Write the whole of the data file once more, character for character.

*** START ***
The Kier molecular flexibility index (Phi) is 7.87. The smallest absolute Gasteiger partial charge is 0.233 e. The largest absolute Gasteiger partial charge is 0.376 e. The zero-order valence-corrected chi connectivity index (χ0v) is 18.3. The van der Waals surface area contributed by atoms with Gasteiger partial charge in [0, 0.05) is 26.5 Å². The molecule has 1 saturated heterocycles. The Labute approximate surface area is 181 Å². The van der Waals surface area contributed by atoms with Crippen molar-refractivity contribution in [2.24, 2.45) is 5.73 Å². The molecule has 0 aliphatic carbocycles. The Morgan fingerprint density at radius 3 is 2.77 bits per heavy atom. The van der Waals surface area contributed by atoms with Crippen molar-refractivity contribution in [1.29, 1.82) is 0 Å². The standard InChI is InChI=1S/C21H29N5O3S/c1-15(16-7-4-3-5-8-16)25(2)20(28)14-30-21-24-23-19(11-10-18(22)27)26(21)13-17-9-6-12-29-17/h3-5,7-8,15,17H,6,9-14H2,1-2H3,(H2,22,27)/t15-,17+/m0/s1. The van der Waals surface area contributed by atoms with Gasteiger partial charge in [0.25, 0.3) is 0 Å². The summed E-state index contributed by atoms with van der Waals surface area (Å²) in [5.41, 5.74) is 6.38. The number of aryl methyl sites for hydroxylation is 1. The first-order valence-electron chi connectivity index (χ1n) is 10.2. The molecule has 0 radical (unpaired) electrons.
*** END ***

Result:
The Kier molecular flexibility index (Phi) is 7.87. The smallest absolute Gasteiger partial charge is 0.233 e. The largest absolute Gasteiger partial charge is 0.376 e. The zero-order valence-corrected chi connectivity index (χ0v) is 18.3. The van der Waals surface area contributed by atoms with Gasteiger partial charge in [0, 0.05) is 26.5 Å². The molecule has 1 saturated heterocycles. The Labute approximate surface area is 181 Å². The van der Waals surface area contributed by atoms with Crippen molar-refractivity contribution in [2.24, 2.45) is 5.73 Å². The molecule has 0 aliphatic carbocycles. The Morgan fingerprint density at radius 3 is 2.77 bits per heavy atom. The van der Waals surface area contributed by atoms with Crippen molar-refractivity contribution in [1.29, 1.82) is 0 Å². The standard InChI is InChI=1S/C21H29N5O3S/c1-15(16-7-4-3-5-8-16)25(2)20(28)14-30-21-24-23-19(11-10-18(22)27)26(21)13-17-9-6-12-29-17/h3-5,7-8,15,17H,6,9-14H2,1-2H3,(H2,22,27)/t15-,17+/m0/s1. The van der Waals surface area contributed by atoms with Gasteiger partial charge in [0.25, 0.3) is 0 Å². The summed E-state index contributed by atoms with van der Waals surface area (Å²) in [5.41, 5.74) is 6.38. The number of aryl methyl sites for hydroxylation is 1. The first-order valence-electron chi connectivity index (χ1n) is 10.2. The molecule has 0 radical (unpaired) electrons.